The main cause of the whistleblowing problem is reasonably clear.  The NHS is managed like a totalitarian state i.e. a very hierarchical command and control (C&C) dominated dictatorship using, target setting, regulation, inspection, intimidation (naming and blaming) at every level in an effort to improve productivity and quality to meet the needs and demands of customers.  It is a seriously outdated divide and rule, parent – child, them and us organisation and management system which creates fear in the workforce and is reminiscent of the UK car industry of the 1970s, which similarly failed competitively to improve its productivity and quality of products and services to meet customer need. Whistleblowing is only defined as such in centralised totalitarian/dictatorial command and control dominated management regimes. Free speech (and particularly the truth) is the biggest threat to dictatorship, which it has to suppress to survive.  Anyone who does not agree with its commands and practices is considered to be against the regime.  In such moribund cultures, which also breed informers, the vast majority of managers and staff do as they are told, avoid responsibility and keep their heads down for fear of losing their job or destroying their chance of promotion.  Indeed, the only way for people to gain promotion is to conform to meet the demands of their paymaster whoever they may be. All such regimes over a period of time fail to adapt to rapid change and inevitably corrupt and divide themselves into a protectionist profession silo mentality resulting in a pass the parcel service. 
Sir Robert recommends appointing yet another formal policing/inspection type system of an Independent National Officer and Freedom to Speak Up Guardians both of which are responsible to the totalitarian organisation and management system causing the present culture of fear and bullying. Behaviour change in the workplace cannot be achieved by regulation and inspection anymore than you can make people like each other.  Also, telling people how they should behave will not result in their behaviour changing. People’s overall behaviour in an organisation is substantially determined by four things:  1) its purpose; 2) its organisational paradigm i.e. the way it is organised and managed; 3) the knowledge and skills of its employees and 4) financial resources.  2) the NHS organisational paradigm is a key factor related to the problem, although the lack of a clearly defined purpose, financial resources to meet customer demand and the serious lack of knowledge of quality management methodology throughout the organisation is also contributing to the problem.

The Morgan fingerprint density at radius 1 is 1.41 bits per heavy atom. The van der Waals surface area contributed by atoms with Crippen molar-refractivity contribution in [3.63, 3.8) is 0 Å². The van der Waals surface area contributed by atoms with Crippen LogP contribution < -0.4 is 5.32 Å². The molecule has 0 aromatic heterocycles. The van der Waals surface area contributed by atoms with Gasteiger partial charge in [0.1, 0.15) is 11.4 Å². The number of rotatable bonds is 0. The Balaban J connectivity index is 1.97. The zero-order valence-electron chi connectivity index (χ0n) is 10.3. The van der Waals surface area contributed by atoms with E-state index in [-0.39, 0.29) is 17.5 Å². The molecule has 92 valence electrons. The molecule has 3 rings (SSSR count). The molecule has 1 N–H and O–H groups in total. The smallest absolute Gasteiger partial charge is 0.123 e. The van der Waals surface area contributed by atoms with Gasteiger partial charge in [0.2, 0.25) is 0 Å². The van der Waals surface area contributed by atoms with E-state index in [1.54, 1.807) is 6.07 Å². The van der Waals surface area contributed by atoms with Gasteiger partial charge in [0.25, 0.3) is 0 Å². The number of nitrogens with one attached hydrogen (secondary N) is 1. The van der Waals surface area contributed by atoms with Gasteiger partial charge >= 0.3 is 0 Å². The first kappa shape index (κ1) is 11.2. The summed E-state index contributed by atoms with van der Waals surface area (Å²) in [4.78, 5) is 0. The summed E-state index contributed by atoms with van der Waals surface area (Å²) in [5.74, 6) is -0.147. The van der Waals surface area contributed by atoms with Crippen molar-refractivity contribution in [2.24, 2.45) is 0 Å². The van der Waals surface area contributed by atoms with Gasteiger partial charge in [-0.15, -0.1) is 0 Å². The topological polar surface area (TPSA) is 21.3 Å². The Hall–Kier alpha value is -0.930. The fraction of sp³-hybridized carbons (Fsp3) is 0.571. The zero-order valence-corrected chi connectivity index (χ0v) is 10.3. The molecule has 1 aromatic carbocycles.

As a democracy, founded on the principle of no taxation without representation we, as owners of the NHS, should all be deeply concerned at the way the NHS is organised and managed.  Democratic, creative and progressive societies and organisations, where command and control management influence is minimal, are dependent for their existence upon everyone at every level being empowered to speak up to contribute to the process of continuous improvement of that society or organisation. A free press is essential and everyone is a whistleblower in an open democratic `stop the line (to use a process manufacturing analogy) continuous improvement organisational culture.  High quality services in complex industries like the NHS cannot be achieved in organisations operating a closed totalitarian C&C management dominated regime, which is designed to control social behaviour by subordinating and disempowering people – the exact opposite of what is required.  Thus the only protection a whistleblower in the NHS can be given is radically to dismantle and reform the present management regime of the NHS.  In turn this will radically improve productivity and the quality of services. Dismantling the regime will involve breaking it up into smaller autonomous units, creating an adult to adult management culture and training and involving everyone in the business planning and quality improvement and control process. There are only two ways to break the organisation into smaller units.   One is to privatise it, the other is to democratise it.  One of the problems with the privatisation of front line services is that it will fragment the services and thus militate against developing integrated services which is so desperately needed in the NHS, although the private sector may more effectively provide some supplier services.  Also, privatisation/marketisation and thereby competition does not ensure the development of high quality services. The car industry in the UK has always been highly competitive, but cost effective high quality car production was only achieved when total quality management methods, involving all staff, were introduced into the production process.